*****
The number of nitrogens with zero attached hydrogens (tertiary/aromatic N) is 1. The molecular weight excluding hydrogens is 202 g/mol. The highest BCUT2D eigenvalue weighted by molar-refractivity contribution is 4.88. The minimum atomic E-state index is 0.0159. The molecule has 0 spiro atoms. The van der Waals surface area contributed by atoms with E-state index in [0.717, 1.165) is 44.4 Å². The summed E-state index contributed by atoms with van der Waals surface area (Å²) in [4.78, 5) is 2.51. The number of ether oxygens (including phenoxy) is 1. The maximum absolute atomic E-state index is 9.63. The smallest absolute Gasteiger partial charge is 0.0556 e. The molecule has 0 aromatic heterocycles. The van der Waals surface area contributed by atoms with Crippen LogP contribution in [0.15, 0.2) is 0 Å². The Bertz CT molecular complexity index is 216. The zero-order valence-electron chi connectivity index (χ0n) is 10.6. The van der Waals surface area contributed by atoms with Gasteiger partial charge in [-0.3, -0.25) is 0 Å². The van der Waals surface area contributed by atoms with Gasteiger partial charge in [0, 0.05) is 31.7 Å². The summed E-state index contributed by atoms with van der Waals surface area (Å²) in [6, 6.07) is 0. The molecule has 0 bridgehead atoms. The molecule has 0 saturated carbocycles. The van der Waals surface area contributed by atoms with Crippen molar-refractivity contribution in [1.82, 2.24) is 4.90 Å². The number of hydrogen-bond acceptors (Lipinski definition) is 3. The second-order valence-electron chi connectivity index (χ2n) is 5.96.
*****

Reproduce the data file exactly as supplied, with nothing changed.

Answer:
The number of nitrogens with zero attached hydrogens (tertiary/aromatic N) is 1. The molecular weight excluding hydrogens is 202 g/mol. The highest BCUT2D eigenvalue weighted by molar-refractivity contribution is 4.88. The minimum atomic E-state index is 0.0159. The molecule has 0 spiro atoms. The van der Waals surface area contributed by atoms with E-state index in [0.717, 1.165) is 44.4 Å². The summed E-state index contributed by atoms with van der Waals surface area (Å²) in [4.78, 5) is 2.51. The number of ether oxygens (including phenoxy) is 1. The maximum absolute atomic E-state index is 9.63. The smallest absolute Gasteiger partial charge is 0.0556 e. The molecule has 0 aromatic heterocycles. The van der Waals surface area contributed by atoms with Crippen LogP contribution in [0.15, 0.2) is 0 Å². The Bertz CT molecular complexity index is 216. The zero-order valence-electron chi connectivity index (χ0n) is 10.6. The van der Waals surface area contributed by atoms with Gasteiger partial charge in [-0.3, -0.25) is 0 Å². The van der Waals surface area contributed by atoms with Gasteiger partial charge in [0, 0.05) is 31.7 Å². The summed E-state index contributed by atoms with van der Waals surface area (Å²) in [6, 6.07) is 0. The molecule has 0 bridgehead atoms. The molecule has 0 saturated carbocycles. The van der Waals surface area contributed by atoms with Crippen molar-refractivity contribution in [1.82, 2.24) is 4.90 Å². The number of hydrogen-bond acceptors (Lipinski definition) is 3. The second-order valence-electron chi connectivity index (χ2n) is 5.96.